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Progress report: Asahi Linux brings forth a usable basic desktop on Apple's M1

Drivers slip into the kernel as team ponders GPU hardware

Efforts to bring Linux to Apple Silicon have resulted in a basic functional desktop, according to the Asahi Linux team.

The project kicked off in earnest with a lengthy blog post earlier this year detailing the challenges involved in getting the OS onto Apple's latest and greatest.

Since then Apple M1 support has been sidling into the Linux kernel and by August the GNOME desktop was shown booting up with the experience described as "not great, but usable."

September's progress report, published today by founder Hector Martin, was packed with good news for fans of the project, including the comment that Asahi Linux "is usable as a basic Linux desktop" albeit without GUI acceleration.

As for what desktop, Martin told The Register: "Whatever desktop you want, that's up to you!"

He went on to tell us that the plan was provide an Arch Linux ARM image preconfigured with KDE ("which happens to be my desktop of choice") and likely a barebones image so users could install their own preference.

The lowest level drivers had been merged into the Linux kernel earlier this year, but Martin said more were needed to make things usable. The goal is to eventually get everything upstreamed.

Already merged for version 5.16 of the Linux kernel (5.15 is currently in RC status) are the PCIe bindings and driver, and the USB-C PD driver. In review are other bits and pieces, including the Pinctrl drive for the GPIO pins of Apple's M1 and code to handle the M1's Device Power Management. In development is work on the Display Controller hardware among other things.

The team has also been at work on the installer. Handy, because getting the code working on a vanilla M1 Mac Mini remains somewhat challenging. "Once we have a stable kernel foundation," said Martin, "we will start publishing an 'official' installer that we expect will see more wide usage among the adventurous."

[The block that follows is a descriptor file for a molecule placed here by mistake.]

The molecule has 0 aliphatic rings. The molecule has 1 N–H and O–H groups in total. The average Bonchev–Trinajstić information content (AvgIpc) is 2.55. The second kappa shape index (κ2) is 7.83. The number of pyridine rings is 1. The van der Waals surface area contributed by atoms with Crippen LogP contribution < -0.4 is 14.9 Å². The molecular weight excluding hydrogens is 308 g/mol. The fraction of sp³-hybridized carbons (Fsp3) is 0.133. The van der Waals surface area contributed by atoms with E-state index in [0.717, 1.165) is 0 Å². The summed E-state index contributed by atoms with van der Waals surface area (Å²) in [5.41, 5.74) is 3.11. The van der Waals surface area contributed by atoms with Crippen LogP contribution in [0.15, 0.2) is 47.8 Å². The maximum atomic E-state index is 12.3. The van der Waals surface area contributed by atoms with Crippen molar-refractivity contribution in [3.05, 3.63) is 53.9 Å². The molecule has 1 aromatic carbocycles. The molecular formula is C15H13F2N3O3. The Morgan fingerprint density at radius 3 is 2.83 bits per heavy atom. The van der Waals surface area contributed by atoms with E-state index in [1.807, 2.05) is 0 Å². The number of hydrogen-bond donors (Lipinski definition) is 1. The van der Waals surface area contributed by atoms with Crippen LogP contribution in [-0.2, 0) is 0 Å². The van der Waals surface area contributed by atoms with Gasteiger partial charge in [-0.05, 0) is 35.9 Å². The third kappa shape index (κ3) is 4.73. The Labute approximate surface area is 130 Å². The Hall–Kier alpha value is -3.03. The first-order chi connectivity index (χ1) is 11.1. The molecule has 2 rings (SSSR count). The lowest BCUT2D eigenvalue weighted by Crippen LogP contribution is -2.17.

Martin told El Reg that the installer would be a script that dealt with the murky world of partitions and the like before eventually installing a Linux distribution. The completion of the install will require a reboot into Recovery Mode via the power button and the running of another script set up by the installer.

Once the distribution of choice is up and running (and Martin noted interest from a Fedora developer as well as the use of Debian), ARM64 applications are expected to work without issue. Martin added: "For running x86 apps Rosetta style, there is FEX, which I'm very excited to try out. It should work with Wine to allow you to run Windows games too."

The progress report is positive stuff, even with the GPU elephant lurking in the corner of the room. Developer Alyssa Rosenzweig reported some impressive performance from the code on Apple's M1.

Martin said in his post: "While there is no GPU acceleration yet, the M1's CPUs are so powerful that a software-rendered desktop is actually faster on them," but acknowledged that plenty of rough edges still required smoothing before the desired polished experience could be delivered, not least that GPU.

"That said," he continued, "we hope this will allow those willing to be on the absolute bleeding edge to get a taste for what running Linux on these machines is like – and, for some, this might be enough for production usage." ®

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